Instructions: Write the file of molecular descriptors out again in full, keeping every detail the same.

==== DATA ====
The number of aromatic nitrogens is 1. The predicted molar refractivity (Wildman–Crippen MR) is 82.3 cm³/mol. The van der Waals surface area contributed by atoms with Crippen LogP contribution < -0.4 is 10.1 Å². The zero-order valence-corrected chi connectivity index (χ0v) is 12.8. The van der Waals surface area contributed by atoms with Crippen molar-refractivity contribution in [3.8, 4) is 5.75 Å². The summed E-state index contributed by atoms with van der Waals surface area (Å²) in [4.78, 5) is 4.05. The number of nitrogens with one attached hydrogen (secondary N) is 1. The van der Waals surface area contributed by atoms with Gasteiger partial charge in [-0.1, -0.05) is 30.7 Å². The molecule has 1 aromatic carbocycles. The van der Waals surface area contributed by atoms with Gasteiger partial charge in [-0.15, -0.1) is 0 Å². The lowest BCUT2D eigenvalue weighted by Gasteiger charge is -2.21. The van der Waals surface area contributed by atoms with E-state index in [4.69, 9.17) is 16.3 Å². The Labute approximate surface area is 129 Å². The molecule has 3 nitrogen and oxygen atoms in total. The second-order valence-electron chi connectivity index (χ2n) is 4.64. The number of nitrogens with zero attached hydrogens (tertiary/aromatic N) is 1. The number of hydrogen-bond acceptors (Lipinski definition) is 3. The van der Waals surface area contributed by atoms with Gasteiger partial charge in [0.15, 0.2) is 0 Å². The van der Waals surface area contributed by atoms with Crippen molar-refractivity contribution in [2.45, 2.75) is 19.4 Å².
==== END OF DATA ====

The number of aromatic nitrogens is 1. The predicted molar refractivity (Wildman–Crippen MR) is 82.3 cm³/mol. The van der Waals surface area contributed by atoms with Crippen LogP contribution < -0.4 is 10.1 Å². The zero-order valence-corrected chi connectivity index (χ0v) is 12.8. The van der Waals surface area contributed by atoms with Crippen molar-refractivity contribution in [3.8, 4) is 5.75 Å². The summed E-state index contributed by atoms with van der Waals surface area (Å²) in [4.78, 5) is 4.05. The number of nitrogens with one attached hydrogen (secondary N) is 1. The van der Waals surface area contributed by atoms with Gasteiger partial charge in [-0.1, -0.05) is 30.7 Å². The molecule has 1 aromatic carbocycles. The van der Waals surface area contributed by atoms with Gasteiger partial charge in [-0.15, -0.1) is 0 Å². The lowest BCUT2D eigenvalue weighted by Gasteiger charge is -2.21. The van der Waals surface area contributed by atoms with E-state index in [4.69, 9.17) is 16.3 Å². The Labute approximate surface area is 129 Å². The molecule has 3 nitrogen and oxygen atoms in total. The second-order valence-electron chi connectivity index (χ2n) is 4.64. The number of nitrogens with zero attached hydrogens (tertiary/aromatic N) is 1. The number of hydrogen-bond acceptors (Lipinski definition) is 3. The van der Waals surface area contributed by atoms with Gasteiger partial charge in [0.15, 0.2) is 0 Å². The van der Waals surface area contributed by atoms with Crippen molar-refractivity contribution in [2.45, 2.75) is 19.4 Å².